Importance of Networking and the Internet for Survival and Transformation

By John BristowComments Off on Importance of Networking and the Internet for Survival and Transformation

In this website I aim to provide, with others, interesting and informative examples of people exploring and modelling co-creation in the process of innovating in ways that seem aligned to current and future needs.

This and other related websites can help us learn together fast enough to keep pace with crises and opportunities for change. So it is to be a forum for networking and sharing experiences and ideas, using links and email addresses on the site. Contributors will be by invitation only. But they can also of course provide direct links to their own and others’ work, projects or experiences.

There are two assumptions here:

  1. We need to collaborate and learn together to survive and be more resilient in the face of shocks, risks and uncertainties in turbulent times so that we can ensure a future with less loss of  human (and other forms of) life, and destruction of our habitat and our past cultures and heritage, during a period of transition. It has been found from studies of societal change that networks are key for collaboration and support in the innovation process and for spreading best practice, and that they need to extend across the key groups in a society and link those operating at local and national or international scales.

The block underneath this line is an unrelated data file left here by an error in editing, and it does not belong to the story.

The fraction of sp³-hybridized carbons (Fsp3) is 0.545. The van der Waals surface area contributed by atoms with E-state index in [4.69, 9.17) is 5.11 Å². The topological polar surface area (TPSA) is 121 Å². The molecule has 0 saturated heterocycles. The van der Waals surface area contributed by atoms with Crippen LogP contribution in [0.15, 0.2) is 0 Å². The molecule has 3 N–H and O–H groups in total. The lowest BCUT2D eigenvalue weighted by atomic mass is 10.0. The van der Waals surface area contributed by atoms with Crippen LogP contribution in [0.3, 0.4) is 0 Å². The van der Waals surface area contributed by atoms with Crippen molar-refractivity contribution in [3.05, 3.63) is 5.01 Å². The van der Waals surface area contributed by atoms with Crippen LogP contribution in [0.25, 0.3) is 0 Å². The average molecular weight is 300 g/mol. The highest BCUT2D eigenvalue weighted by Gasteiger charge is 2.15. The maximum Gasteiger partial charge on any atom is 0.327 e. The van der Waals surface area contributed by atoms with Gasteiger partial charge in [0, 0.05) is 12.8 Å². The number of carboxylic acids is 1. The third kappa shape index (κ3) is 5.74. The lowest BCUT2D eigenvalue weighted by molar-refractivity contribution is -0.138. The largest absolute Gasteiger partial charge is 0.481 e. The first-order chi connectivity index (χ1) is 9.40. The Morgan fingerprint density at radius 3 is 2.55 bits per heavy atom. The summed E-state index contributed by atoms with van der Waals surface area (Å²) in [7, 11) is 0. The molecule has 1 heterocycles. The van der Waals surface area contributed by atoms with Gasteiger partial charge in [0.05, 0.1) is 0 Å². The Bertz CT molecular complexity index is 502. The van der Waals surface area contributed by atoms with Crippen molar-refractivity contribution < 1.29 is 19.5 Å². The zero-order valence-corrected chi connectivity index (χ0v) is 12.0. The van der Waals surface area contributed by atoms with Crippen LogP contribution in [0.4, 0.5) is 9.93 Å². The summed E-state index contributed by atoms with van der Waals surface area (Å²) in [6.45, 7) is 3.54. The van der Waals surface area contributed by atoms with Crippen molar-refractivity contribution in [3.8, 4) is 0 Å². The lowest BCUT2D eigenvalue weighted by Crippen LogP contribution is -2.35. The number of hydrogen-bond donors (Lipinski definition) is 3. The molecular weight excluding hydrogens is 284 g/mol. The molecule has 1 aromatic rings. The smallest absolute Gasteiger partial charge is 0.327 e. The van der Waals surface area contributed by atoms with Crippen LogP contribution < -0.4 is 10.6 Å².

2. The internet, as seen by many, is a key tool for our survival and development in times when our actions, aided by our technology, can affect each other and all life on the planet much more than in the past adding to more connectivity, interdependence and complexity, and the need for greater co-responsibility. A recent (24th May 2010) talk at the Royal Society of Arts by David Eagleman stimulated me to take this further. This was Six Easy Steps to Avert the Collapse of Civilisation. He identified some reasons why previous civilisations or communities had collapsed and suggested from this how we must harness human ingenuity, social capital and new technology (e.g. the internet) to ensure a sustainable future for humanity.

The exchanges between us will, it is hoped, not only help people see what is needed or wanted but also to share ideas and practical examples that point to solutions or the way ahead, combining an informed realism with real signs of hope – a polarity (hope and realism) that the US President Obama used in his inaugural address in January 2009. The aim is to play a part in empowering people to use what they know and to learn what they need to, and to expand their own networks.

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